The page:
Evolution Or Revolution
During the first and second industrial revolutions when manufacturing and industrialization were booming, leadership was pretty straightforward. Leaders told their employees when, where and how to work. Most leaders made all the decisions and relied on annual performance reviews to rate employees. Communications was one way and from the top down.
Today’s reports about the values and lifestyles of millennials and subsequent generations paint a totally different picture. A Gallup study reported that 74% of today’s workers are able to move to areas outside their employer’s main site while 52% reported having a say over their hours. 42% told Gallup they work remotely some of the time.
At a time of low unemployment with boomers retiring and a younger job market holding different values, companies wishing to fill vacating positions need to reassess and adapt to the changing landscape if they intend to maintain a viable workforce.
Where To Begin
An organization wishing to move in this direction first needs to recognize and agree that there will be significant changes in the corporate culture.
Unlike the past, decision-making going forward will be shared and teams will have a lot more autonomy. Similarly, leaders will share credit with their teams and give recognition where due. Leaders will have to step up and inspire employees while utilizing various forms of feedback, including direct and candid communication.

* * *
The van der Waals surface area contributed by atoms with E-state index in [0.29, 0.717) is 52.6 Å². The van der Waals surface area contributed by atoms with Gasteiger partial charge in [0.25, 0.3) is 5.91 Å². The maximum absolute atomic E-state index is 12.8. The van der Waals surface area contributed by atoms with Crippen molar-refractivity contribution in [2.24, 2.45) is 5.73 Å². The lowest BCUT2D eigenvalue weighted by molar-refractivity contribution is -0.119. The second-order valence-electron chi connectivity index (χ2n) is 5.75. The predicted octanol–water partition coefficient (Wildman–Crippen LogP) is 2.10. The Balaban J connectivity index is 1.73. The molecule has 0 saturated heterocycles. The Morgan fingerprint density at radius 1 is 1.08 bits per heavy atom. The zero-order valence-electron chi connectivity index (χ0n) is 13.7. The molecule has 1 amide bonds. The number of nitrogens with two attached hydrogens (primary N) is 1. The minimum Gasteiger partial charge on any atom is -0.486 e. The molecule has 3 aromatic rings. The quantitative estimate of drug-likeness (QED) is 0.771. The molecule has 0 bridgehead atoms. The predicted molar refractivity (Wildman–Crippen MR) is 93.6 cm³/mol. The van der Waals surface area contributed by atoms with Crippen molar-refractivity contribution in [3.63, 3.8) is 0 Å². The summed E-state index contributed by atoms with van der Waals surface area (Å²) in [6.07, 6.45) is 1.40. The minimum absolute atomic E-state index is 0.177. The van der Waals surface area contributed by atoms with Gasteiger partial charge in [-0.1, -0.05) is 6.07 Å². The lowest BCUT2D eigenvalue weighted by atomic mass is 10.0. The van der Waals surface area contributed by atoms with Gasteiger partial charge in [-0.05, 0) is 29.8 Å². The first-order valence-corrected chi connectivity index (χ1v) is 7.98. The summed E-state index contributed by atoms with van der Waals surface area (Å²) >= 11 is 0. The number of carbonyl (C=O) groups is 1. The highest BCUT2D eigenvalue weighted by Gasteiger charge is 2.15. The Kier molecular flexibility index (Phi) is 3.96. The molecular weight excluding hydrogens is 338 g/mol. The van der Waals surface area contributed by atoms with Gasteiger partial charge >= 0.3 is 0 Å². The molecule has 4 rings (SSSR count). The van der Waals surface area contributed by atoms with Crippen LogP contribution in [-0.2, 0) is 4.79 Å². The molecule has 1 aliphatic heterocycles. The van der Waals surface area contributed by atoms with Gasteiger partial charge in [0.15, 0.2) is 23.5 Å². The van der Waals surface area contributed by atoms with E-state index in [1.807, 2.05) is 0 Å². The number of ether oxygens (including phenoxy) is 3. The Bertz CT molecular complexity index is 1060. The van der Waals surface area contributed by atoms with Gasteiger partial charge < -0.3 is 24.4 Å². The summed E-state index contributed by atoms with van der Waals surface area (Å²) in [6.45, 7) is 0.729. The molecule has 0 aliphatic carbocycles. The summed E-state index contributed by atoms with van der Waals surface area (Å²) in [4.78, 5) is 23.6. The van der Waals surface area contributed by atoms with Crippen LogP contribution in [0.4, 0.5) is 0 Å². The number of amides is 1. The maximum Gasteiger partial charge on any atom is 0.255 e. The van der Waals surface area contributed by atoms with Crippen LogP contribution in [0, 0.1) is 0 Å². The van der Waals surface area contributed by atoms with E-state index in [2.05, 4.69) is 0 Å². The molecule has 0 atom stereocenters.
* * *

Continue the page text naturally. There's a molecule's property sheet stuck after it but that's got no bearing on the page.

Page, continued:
Today’s leaders will give their employees a voice to be heard. He/she will also get acquainted with their employees and ensure that they have the training and tools to do their jobs.
Board And Hr’s Role
Boards that work with HR departments will likely see more success with its CEOs by promoting and encouraging shared leadership. Doing this may not be easy as it sounds as more than half the employees surveyed by O.C. Tanner, a global employee recognition company, didn’t believe their leader would relinquish jurisdiction at all.
What was also revealing in the survey is that only 26% of workers reported that their leaders promoted collaboration while 20% said their leaders regularly had reservations about them. HR departments need to work hand-in-hand with their boards to define qualities for a modern leader. From that, they can then draft a CEO job description that speaks to these new values.
Leaders who change their focus to the quality of work staff produces rather than their time in will reap greater success according to the study. Similarly, O.C. Tanner found that a focus on successes rather than failures would also be better.
The Benefits Of Change
The new leadership connection goals for the future should focus on purpose, accomplishment and fellow workers. Leaders who network and mentor will achieve greater success. According to O.C. Tanner’s survey, engagement went up 430% due to meaningful interaction between leaders and employees while positive staff opinion of leaders increased 432%
The final conclusion to O.C. Tanner’s report suggested that when leadership adapts to this new style, the company will also benefit by having 13 times the number of its employees engaged. They forecasted that such companies would be twice as likely to see an increase in revenue while being three times less likely to have employees who experience burnout.
This evolution in leadership style will not only help today’s leaders excel, but will reduce turnover in an employee population whose values have changed.